Duration: 1 Tag und nachbereitendes Webinar
Location: Zürich city
Trainer: Stephanie Schuster
23.11.2019 - 23.11.2019
Duration: 1 Tag
Location: Zürich city
Trainer: Ulrike Seminati
04.12.2019 - 04.12.2019
Duration: 1 Tag
Location: Zürich city
Trainer: Nadia Saba
06.12.2019 - 08.12.2019
Duration: 3 Tage
Location: Zürich city
Trainer: Melanie von Sass
A vogue expression or new thinking logic?
By Stephy Schuster
Following is a definition for “agility” by Britta Redmann, which I find both apt and clear: “In my understand, agility is the ability of an enterprise or an organisation to perceive changes in the surrounding world and to adapt quickly and flexibly to these changes, and to recognise opportunities, potentials and also risks and to adapt one’s actions again and again accordingly.”
The here-listed attributes are more than helpful for all those who consciously and with self-guidance accept and deal with the challenges of our times. The speed of change we are confronted with increases; therefore, it is even more important that we are able to make quick decisions. To have clarity about the goals one wishes to achieve in life is a good precondition. In an agile work environment, decisions must be made quickly, without having to deal with long vertical hierarchies. We talk about fulfilling one’s role and not about getting a job done. People with a distinct ability for self-management can accomplish such tasks. Imagine the kind of society we would be living in today if this were the result of our education system.
However, let us take a step back now. We assume that people who practise agility in their life are able to perceive change. Certainly, many will assert that they apply this ability in their own personal lives although they do not consider themselves “agile”. The decisive difference is how people deal with change. Most people react to change with fear, or at least with concern. This usually occurs because they lack a picture/image of the “New”. For example, if an organisation transitions from a classical project management method (e.g. waterfall) to an agile project management, the participants often lack the picture/image as to how this new agile organisation is supposed to function, which leads to uncertainty. Since many people are inexperienced in dealing with uncertainty while at the same time seeking certainty in all areas, they are overcome by concern and even fear. In contrast, the expectation in an agile environment is different – and it is so for a good reason. If we remain in fear and anxiety, the creative centre in our brain is blocked, and consequently we do not perform to our full potential. Secondly, we spend far too much time on things we cannot change; thus we lose our effectivity and focus. This is one of the main phenomena in the context of transformation: loss of friction and subsequent decline in effectivity.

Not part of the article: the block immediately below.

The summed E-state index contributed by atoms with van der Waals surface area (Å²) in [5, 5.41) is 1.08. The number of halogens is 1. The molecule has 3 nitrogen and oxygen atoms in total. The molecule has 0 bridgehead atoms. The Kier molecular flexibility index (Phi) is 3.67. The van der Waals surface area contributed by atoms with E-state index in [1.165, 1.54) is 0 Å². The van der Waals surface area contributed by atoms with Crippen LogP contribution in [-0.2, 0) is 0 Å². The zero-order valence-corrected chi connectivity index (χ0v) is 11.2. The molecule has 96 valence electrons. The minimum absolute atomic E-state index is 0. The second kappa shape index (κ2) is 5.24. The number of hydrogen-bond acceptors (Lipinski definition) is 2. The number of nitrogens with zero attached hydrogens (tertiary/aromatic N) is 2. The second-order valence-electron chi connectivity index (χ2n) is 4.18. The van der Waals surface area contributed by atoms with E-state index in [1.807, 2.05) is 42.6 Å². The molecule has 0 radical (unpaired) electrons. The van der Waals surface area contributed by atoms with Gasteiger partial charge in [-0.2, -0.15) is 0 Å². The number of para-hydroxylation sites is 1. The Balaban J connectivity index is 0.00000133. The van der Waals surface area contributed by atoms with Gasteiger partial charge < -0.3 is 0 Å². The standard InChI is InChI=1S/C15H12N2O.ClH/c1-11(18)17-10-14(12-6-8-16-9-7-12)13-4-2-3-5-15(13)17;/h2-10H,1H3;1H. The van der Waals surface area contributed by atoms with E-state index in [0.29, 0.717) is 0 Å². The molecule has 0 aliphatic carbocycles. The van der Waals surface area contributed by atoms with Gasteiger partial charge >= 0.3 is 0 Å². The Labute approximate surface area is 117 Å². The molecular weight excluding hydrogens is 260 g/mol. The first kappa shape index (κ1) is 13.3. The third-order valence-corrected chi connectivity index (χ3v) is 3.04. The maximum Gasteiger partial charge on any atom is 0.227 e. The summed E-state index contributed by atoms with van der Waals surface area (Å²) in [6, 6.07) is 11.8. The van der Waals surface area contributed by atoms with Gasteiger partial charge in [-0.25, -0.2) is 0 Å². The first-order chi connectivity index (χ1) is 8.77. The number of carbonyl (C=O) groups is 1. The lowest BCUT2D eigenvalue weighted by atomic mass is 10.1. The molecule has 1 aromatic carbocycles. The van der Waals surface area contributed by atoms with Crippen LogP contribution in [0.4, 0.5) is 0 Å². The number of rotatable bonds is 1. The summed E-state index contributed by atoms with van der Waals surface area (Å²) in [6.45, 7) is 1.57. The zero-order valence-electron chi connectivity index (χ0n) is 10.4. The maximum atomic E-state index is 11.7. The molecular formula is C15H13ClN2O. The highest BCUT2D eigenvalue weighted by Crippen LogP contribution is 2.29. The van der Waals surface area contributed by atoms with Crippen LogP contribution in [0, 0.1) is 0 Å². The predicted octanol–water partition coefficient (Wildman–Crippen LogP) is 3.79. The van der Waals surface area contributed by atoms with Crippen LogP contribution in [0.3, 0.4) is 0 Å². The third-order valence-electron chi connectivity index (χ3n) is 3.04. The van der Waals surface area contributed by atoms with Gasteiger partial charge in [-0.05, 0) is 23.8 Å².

If teams are more occupied with the surrounding “disquiet”, instead of maintaining a 100% focus on the tasks, the effectivity of the entire organisation will decline. This is true both for larger teams and for each individual person. Even if such an occurrence and condition cannot be avoided entirely, it should remain as short as possible and penetrate as little as possible. The art of dealing with uncertainty can be learned. The better a person is at self-management, the better he/she can deal with uncertainty. People who acquire this ability, i.e. who actively work on their self-development, are often referred to as “mature” personalities. We are impressed by the peace, calmness and confidence they radiate. They appear unshaken by their surroundings. This comes as a result of personality development, which can be achieved by everyone. These qualities of leadership personalities are what we would like to see.